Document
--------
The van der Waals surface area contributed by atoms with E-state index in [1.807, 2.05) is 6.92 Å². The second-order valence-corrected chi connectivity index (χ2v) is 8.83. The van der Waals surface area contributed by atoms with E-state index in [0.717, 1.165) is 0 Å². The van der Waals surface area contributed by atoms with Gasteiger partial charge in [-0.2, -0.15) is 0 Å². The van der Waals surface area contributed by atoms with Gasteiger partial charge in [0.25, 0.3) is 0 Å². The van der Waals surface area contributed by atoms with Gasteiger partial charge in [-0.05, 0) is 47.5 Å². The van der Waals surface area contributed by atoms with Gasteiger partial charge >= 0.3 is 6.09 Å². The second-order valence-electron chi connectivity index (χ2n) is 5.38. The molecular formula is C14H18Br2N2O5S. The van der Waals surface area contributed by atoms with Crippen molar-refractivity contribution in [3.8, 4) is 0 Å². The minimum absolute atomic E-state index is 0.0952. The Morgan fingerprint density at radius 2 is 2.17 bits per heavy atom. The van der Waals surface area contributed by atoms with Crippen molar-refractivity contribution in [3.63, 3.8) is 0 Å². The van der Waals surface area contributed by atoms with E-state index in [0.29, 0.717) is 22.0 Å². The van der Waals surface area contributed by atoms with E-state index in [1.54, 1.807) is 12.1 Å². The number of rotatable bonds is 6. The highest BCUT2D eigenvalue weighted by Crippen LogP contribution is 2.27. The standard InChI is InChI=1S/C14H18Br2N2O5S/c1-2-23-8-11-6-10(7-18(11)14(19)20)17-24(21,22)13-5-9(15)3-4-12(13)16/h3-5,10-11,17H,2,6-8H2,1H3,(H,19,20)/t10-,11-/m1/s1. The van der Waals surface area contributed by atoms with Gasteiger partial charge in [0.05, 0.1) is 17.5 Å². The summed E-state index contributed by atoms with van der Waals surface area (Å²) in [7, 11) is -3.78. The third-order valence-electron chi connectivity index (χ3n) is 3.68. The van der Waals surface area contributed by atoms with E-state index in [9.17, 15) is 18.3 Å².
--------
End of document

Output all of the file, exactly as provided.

The van der Waals surface area contributed by atoms with E-state index in [1.807, 2.05) is 6.92 Å². The second-order valence-corrected chi connectivity index (χ2v) is 8.83. The van der Waals surface area contributed by atoms with E-state index in [0.717, 1.165) is 0 Å². The van der Waals surface area contributed by atoms with Gasteiger partial charge in [-0.2, -0.15) is 0 Å². The van der Waals surface area contributed by atoms with Gasteiger partial charge in [0.25, 0.3) is 0 Å². The van der Waals surface area contributed by atoms with Gasteiger partial charge in [-0.05, 0) is 47.5 Å². The van der Waals surface area contributed by atoms with Gasteiger partial charge >= 0.3 is 6.09 Å². The second-order valence-electron chi connectivity index (χ2n) is 5.38. The molecular formula is C14H18Br2N2O5S. The van der Waals surface area contributed by atoms with Crippen molar-refractivity contribution in [3.8, 4) is 0 Å². The minimum absolute atomic E-state index is 0.0952. The Morgan fingerprint density at radius 2 is 2.17 bits per heavy atom. The van der Waals surface area contributed by atoms with Crippen molar-refractivity contribution in [3.63, 3.8) is 0 Å². The van der Waals surface area contributed by atoms with E-state index in [0.29, 0.717) is 22.0 Å². The van der Waals surface area contributed by atoms with E-state index in [1.54, 1.807) is 12.1 Å². The number of rotatable bonds is 6. The highest BCUT2D eigenvalue weighted by Crippen LogP contribution is 2.27. The standard InChI is InChI=1S/C14H18Br2N2O5S/c1-2-23-8-11-6-10(7-18(11)14(19)20)17-24(21,22)13-5-9(15)3-4-12(13)16/h3-5,10-11,17H,2,6-8H2,1H3,(H,19,20)/t10-,11-/m1/s1. The van der Waals surface area contributed by atoms with Gasteiger partial charge in [0.05, 0.1) is 17.5 Å². The summed E-state index contributed by atoms with van der Waals surface area (Å²) in [7, 11) is -3.78. The third-order valence-electron chi connectivity index (χ3n) is 3.68. The van der Waals surface area contributed by atoms with E-state index in [9.17, 15) is 18.3 Å².